Saturday, July 18, 2009
Tony Takitani (Jun Ichikawa, 2004)
My article on one of the films screening in Japan Foundation's 2009 Eiga Sai Film Festival, from July to August, at venues in Baguio, Cebu, and the UP Film Center:
Jun Ichikawa's Tony Takitani (2004) is a deceptively slight, spare film--at an hour and fifteen minutes, with a cast of two actors portraying four characters, with most of the film consisting of the camera moving sideways, or of either of the characters standing in various moody poses, it's about as minimal a film as one can have and still be called a motion picture.
Based on a short story by Haruki Murakami, the picture begins with a brief biographical sketch of Tony's father, Shozaburo Takitani (Issei Ogata, who also plays Tony). The rest of the picture follows Tony on his doomed trajectory in life, a trajectory pretty much determined by the oddly outlandish name given him by his jazz musician father (the man had acted on the suggestion of an American major). With such a name one can either be a dashing hero type, or an outcast so rejected by fellow Japanese children (who would be hostile to unusual names, especially those evoking the presence of their American conquerors) that one is condemned to a life of loneliness.
Then real tragedy strikes: Tony meets Eiko (Rie Miyazawa), and suddenly Tony isn't lonely anymore--feels in fact the vague yet unsettling fear that all who fall in love feel, that this sudden surge of emotion and affection might somehow end. It's not a bad marriage--Murakami won't let Tony (or us) off the hook that easily; Eiko turns out to be a wonderful housekeeper, and loving wife. But she had this one flaw--she loves to buy clothes, lots and lots of clothes. At one point (about the time when an entire room in their house is turned into an oversized walk-in closet) Tony suggests that perhaps she should stop.
And that's it; that's all there is to the story, and the film made around the story. But Ichikawa with tiny brushstrokes (as if painting an illustration inside a tiny snuff bottle) has in miniature created a closed-off world of mute, inexpressible suffering. Doesn't seem that way at first, but when you arrive at the film's equally quiet conclusion (not once does anyone raise his voice above a whisper--well, only once, and the actual event occurs offscreen) you find yourself startled, looking backwards at the inevitable series of steps that led you here.
I'd mentioned tiny bottle paintings and you can't help but think of such brushstrokes, watching this film; Ichikawa is fond of gliding his camera from left to right, when he doesn't have it locked down. Noel Murray in The A.V. Club calls it an "illustrated Murakami text"--a sharp observation that doesn't fully account for the leisurely yet perfect pacing (as if the movie were a daydream, or shot underwater); nor does it fully account for the director's Bressonian knack of looking at people and objects at oblique angles, through hands and shoes and hair (as if observing through sidelong glances), or through medium shots (as if gazing from a discreet distance). Manohla Dargis in The New York Times speculates that the left-to-right camera motion might have historical significance: Japanese used to be written from right to left, in vertical columns. "It's no wonder Tony often seems headed in the wrong direction," Dargis muses; several critics have compared the movement to the turning of the pages of a book. I'm more inclined to think of the movement as riparian, the flow of life made cinematic flesh, a series of irretrievable moments pushing past each other in an unstoppable current.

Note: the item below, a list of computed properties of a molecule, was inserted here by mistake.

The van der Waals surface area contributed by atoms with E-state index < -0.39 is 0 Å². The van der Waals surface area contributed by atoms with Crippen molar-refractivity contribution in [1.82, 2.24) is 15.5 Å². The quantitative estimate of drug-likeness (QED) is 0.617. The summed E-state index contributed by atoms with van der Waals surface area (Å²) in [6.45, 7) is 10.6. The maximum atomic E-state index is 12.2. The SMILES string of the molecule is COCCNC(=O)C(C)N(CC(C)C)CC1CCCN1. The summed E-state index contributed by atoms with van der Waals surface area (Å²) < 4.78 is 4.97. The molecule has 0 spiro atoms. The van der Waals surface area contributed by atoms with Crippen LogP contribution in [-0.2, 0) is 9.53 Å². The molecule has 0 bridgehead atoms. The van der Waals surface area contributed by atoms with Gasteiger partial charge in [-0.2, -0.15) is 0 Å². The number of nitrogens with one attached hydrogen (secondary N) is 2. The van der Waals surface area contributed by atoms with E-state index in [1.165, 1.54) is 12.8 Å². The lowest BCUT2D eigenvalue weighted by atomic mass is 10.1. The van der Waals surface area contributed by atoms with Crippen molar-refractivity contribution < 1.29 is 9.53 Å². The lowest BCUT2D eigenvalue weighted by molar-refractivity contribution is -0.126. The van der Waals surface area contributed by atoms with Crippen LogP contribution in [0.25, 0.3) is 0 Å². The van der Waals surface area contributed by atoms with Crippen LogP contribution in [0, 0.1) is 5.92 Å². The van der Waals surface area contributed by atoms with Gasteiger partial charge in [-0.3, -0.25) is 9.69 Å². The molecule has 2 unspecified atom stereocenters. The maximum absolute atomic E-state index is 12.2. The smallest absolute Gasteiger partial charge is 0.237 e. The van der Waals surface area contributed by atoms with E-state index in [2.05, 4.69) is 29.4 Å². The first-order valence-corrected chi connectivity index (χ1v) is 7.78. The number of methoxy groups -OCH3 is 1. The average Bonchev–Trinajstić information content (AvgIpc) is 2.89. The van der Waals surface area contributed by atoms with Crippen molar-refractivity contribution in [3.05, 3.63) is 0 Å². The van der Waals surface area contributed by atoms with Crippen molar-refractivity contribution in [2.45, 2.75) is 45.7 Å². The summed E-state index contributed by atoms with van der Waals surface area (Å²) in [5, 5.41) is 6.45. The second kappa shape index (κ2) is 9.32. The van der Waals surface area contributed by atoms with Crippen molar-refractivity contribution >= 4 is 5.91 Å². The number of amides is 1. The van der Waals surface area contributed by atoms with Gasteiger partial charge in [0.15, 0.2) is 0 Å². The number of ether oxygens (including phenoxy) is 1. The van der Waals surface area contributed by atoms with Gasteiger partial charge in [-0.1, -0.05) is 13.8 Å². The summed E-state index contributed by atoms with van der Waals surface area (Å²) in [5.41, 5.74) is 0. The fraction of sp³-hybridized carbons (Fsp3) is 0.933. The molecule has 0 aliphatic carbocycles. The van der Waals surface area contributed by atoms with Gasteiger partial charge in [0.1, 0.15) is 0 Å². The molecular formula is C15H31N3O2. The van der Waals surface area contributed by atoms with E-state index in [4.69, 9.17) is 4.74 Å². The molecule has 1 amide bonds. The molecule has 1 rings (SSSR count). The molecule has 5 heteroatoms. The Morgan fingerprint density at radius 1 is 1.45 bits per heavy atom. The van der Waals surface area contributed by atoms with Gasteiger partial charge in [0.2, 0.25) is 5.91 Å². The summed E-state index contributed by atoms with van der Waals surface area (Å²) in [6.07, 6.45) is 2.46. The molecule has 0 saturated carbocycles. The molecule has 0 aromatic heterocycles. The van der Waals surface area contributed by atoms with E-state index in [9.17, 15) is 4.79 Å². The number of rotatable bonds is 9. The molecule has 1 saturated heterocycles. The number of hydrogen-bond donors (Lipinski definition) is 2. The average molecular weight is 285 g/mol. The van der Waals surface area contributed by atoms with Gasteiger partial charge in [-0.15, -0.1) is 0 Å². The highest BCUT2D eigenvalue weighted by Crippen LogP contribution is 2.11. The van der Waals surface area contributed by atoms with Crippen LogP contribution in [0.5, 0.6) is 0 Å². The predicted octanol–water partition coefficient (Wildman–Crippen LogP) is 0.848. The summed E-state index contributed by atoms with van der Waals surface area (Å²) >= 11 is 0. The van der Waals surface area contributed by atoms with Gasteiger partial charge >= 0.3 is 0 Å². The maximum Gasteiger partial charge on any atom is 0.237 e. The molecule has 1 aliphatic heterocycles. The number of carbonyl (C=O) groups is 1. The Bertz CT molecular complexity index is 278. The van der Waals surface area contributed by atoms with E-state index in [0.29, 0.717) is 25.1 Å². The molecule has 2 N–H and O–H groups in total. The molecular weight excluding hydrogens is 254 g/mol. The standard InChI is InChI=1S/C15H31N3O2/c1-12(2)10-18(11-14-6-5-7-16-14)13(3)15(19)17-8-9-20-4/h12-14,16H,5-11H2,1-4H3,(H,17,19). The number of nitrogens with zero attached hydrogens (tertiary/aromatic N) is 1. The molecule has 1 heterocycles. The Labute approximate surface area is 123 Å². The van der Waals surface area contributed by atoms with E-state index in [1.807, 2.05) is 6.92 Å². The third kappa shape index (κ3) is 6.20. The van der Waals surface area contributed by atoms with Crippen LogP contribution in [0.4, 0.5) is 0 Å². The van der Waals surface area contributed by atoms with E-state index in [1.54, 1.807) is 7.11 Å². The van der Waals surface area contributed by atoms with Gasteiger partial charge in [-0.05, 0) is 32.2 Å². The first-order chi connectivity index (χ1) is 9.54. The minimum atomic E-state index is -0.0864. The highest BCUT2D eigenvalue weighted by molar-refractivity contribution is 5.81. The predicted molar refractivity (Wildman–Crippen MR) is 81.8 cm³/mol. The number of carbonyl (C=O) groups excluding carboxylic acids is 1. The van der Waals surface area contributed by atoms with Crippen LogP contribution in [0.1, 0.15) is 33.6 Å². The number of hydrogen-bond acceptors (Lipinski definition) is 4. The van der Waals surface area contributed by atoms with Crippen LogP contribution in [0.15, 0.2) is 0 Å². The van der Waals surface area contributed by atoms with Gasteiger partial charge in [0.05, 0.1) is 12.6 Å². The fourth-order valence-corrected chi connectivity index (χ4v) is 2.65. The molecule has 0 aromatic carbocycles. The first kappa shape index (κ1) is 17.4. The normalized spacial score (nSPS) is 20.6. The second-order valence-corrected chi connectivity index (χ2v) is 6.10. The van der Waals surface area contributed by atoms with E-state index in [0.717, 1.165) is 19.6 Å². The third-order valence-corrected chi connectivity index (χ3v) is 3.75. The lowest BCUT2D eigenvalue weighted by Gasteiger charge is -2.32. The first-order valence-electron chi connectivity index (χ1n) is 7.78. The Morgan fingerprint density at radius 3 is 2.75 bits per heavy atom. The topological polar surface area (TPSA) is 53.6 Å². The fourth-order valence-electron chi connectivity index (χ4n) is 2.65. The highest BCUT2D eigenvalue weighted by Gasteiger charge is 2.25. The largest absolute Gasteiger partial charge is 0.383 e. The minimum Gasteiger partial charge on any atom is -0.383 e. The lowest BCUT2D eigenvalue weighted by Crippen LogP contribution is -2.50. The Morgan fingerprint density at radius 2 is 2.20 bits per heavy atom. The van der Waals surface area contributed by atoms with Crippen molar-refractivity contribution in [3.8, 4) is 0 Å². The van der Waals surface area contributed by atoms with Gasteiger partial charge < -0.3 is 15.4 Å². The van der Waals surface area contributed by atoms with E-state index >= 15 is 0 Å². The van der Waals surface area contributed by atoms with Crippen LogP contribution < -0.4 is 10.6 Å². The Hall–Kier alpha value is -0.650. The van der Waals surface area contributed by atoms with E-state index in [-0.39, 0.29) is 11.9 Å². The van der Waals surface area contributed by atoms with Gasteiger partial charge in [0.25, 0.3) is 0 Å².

Mention the roomful of expensive clothes and hundred-plus shoes Eiko buys to any Filipino, and his thoughts must turn to our own world-class shopper, former Philippine First Lady Imelda Marcos. True, the scale of her shopping outclasses anything Ichikawa has the budget or inclination to depict (Mrs. Marcos abandoned around a thousand pairs of shoes when she fled the country), but tone is all and on those terms the stories of both ladies couldn't be more different: Ichikawa's is a whispered intimacy, while Mrs. Marcos' is a comic opera, full of grotesque details.
Ichikawa's style also causes critics to recall the minimalist storytelling of an earlier Japanese master, Yasujiro Ozu. Good call: Ozu confined himself to domestic situations, and his quiet voice can range anywhere from light slapstick to monumentally understated tragedy. But Ozu's style is wildly conventional, while Ichikawa embraces more commonplace notions of the experimental and avant-garde (am I making sense here?); Tony and Eiko's psychology verges on the abnormal, whereas Ozu's characters are relentlessly, fascinatingly ordinary (a far more difficult feat to pull off, I think).
I like to think Murakami and Ichikawa were just as if not more inspired by an earlier, equally short text, Herman Melville's "Bartleby, the Scrivener." Like Tony, Bartleby has the suggestion of a sad past; like Tony, Bartleby is invincibly surrounded by walls of alienation and loneliness. Unlike Bartleby, Tony has tasted something of love--but that makes his eventual fate all the more harrowing, a sudden fall after the depths and heights of feeling he has experienced.
Ichikawa adds a coda to Murakami's perfect little story, involving a phone and an annoying neighbor; one can call the addition lily-gilding, or seamless amplification of the man's sorrow (I think it's more of the latter, myself). Whatever; Tony Takitani is Ichikawa's testament to the power of minimalist cinema, how the slightest of narratives told in the most unassuming of manners can posses startlingly poignant power.
First published in Businessworld, 7.3.09